How Can Paragraph Shrinking be Used to Improve Learning in the Classroom?

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Check Out the New Blog HowCanParagraphShrinkingbeUsedtoImproveLearningintheClassroomWhen reading through technical content, it is natural for students to feel confused and lost amidst difficult words and elaborate descriptions. Students often lose track of the context and relevance of the content and fail to comprehend and learn from the text. The strategy “Paragraph Shrinking” was developed as a part of Peer Assisted Learning Strategies (PALS) and allows and encourages students to work in pairs, taking turns in reading, summarizing key points in a paragraph and providing feedback to enhance comprehension.

Introducing Paragraph shrinking:

Once the technique has been explained and modeled to the class, the teachers will carefully pair the students. Pairing is done such that a student with a specific difficulty in reading or learning is paired with another student who can help them.

The text to be read is assigned to the class and students are instructed to take turns being a “coach and a player”. The “player” should read the text aloud without re-reading. At the end of each paragraph, the player should stop and summarize the information. The “coach” can ask the player to identify the key points regarding questions based on “who, what, why, when and how” or to list down the main ideas within the paragraph. Students can also ask each other to summarize the information using either only the key words or in 10 words or less.

If the player gives a wrong answer to the question asked by the coach, he is instructed to find the right answer by skimming through the paragraph again.

Students can take turns to be the coach/ player after every five minutes or after completing each paragraph.

To add on:

To make the strategy more enjoyable and educative, teachers can also try these ideas.

Score cards: These cards keep a track of how many re-readings are required for the student to answer all the questions correctly. Each individual can keep a score card that is scored by his current coach. With practice, students can monitor their proficiency using the scores they attain i.e. if they are able to answer all the questions in the first attempt.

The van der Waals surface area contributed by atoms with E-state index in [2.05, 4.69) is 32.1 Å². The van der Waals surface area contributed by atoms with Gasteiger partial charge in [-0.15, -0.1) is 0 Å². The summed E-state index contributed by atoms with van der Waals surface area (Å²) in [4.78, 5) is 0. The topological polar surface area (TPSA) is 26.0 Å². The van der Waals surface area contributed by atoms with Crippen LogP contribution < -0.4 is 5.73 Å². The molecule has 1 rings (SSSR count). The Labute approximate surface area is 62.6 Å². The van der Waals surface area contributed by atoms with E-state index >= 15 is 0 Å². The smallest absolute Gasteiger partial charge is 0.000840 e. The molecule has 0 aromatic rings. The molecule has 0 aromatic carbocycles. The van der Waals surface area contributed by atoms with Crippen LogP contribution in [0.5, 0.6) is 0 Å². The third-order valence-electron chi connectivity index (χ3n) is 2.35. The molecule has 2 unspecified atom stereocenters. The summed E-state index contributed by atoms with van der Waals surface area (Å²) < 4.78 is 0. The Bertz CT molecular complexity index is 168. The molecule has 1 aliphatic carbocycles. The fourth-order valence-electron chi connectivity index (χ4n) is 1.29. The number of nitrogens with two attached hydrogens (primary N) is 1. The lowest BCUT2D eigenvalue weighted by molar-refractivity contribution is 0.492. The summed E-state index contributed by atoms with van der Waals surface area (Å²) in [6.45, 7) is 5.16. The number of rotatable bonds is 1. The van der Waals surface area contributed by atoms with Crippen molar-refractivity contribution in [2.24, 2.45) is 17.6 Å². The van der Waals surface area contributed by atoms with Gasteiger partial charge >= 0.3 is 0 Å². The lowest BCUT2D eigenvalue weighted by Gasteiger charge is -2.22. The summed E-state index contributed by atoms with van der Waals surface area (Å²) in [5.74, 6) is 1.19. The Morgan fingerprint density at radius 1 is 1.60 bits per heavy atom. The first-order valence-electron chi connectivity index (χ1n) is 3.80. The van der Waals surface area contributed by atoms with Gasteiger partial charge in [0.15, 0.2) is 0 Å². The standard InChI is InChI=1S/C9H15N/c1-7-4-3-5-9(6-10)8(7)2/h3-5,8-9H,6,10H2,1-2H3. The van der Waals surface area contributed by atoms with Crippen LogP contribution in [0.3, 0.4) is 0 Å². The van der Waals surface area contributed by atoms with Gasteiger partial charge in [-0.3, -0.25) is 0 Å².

Question slips: A simple method of using question slips is to formulate questions for each paragraph that is asked by the coach. Gradually, the teacher can instruct them to read more number of paragraphs at a stretch (starting with two and progressively increasing) and have questions that are more objective for recollection of details and increased comprehension. Creating two set of question slips will ensure that each player answers a different set, ensuring that the students are recollecting from the text and not the answer already given by the previous player.

Write it down: Another method to strengthen learning is to encourage students to note down the key points. This can be a timed task and the player can be asked to answer the question by writing down the key point. The question type can be a fill in the blank type, choosing the right answer or listing down two or more main ideas.

Jumbled lines: Teachers can provide each pair of students with cards that have lines from the text, key ideas or miss-spelt words and instruct the players to arrange the lines or key points in order without referring to the text, or spelling the word correctly in an allotted time. In this activity also, different sets of questions can be created to be used by both players.

Discuss here: What are some strategies that you use to help students learn to summarize content?

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